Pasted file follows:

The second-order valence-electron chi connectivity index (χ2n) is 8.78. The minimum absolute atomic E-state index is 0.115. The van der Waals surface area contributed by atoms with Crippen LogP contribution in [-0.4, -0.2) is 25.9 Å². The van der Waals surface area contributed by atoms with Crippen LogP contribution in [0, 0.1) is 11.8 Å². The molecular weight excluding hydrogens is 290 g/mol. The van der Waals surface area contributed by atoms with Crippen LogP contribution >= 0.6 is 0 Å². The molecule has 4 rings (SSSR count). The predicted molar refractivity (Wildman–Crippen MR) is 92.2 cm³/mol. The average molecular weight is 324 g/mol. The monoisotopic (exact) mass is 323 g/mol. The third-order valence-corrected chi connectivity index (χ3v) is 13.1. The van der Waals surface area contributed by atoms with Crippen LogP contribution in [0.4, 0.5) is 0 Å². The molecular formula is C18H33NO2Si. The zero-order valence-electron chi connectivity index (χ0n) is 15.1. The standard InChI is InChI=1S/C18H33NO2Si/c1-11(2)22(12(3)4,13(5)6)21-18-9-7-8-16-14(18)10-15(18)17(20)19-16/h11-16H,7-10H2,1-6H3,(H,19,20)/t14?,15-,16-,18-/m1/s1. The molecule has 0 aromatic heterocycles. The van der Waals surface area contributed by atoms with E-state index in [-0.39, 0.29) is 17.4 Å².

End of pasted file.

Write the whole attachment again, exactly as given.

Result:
The second-order valence-electron chi connectivity index (χ2n) is 8.78. The minimum absolute atomic E-state index is 0.115. The van der Waals surface area contributed by atoms with Crippen LogP contribution in [-0.4, -0.2) is 25.9 Å². The van der Waals surface area contributed by atoms with Crippen LogP contribution in [0, 0.1) is 11.8 Å². The molecular weight excluding hydrogens is 290 g/mol. The van der Waals surface area contributed by atoms with Crippen LogP contribution >= 0.6 is 0 Å². The molecule has 4 rings (SSSR count). The predicted molar refractivity (Wildman–Crippen MR) is 92.2 cm³/mol. The average molecular weight is 324 g/mol. The monoisotopic (exact) mass is 323 g/mol. The third-order valence-corrected chi connectivity index (χ3v) is 13.1. The van der Waals surface area contributed by atoms with Crippen LogP contribution in [0.4, 0.5) is 0 Å². The molecular formula is C18H33NO2Si. The zero-order valence-electron chi connectivity index (χ0n) is 15.1. The standard InChI is InChI=1S/C18H33NO2Si/c1-11(2)22(12(3)4,13(5)6)21-18-9-7-8-16-14(18)10-15(18)17(20)19-16/h11-16H,7-10H2,1-6H3,(H,19,20)/t14?,15-,16-,18-/m1/s1. The molecule has 0 aromatic heterocycles. The van der Waals surface area contributed by atoms with E-state index in [-0.39, 0.29) is 17.4 Å².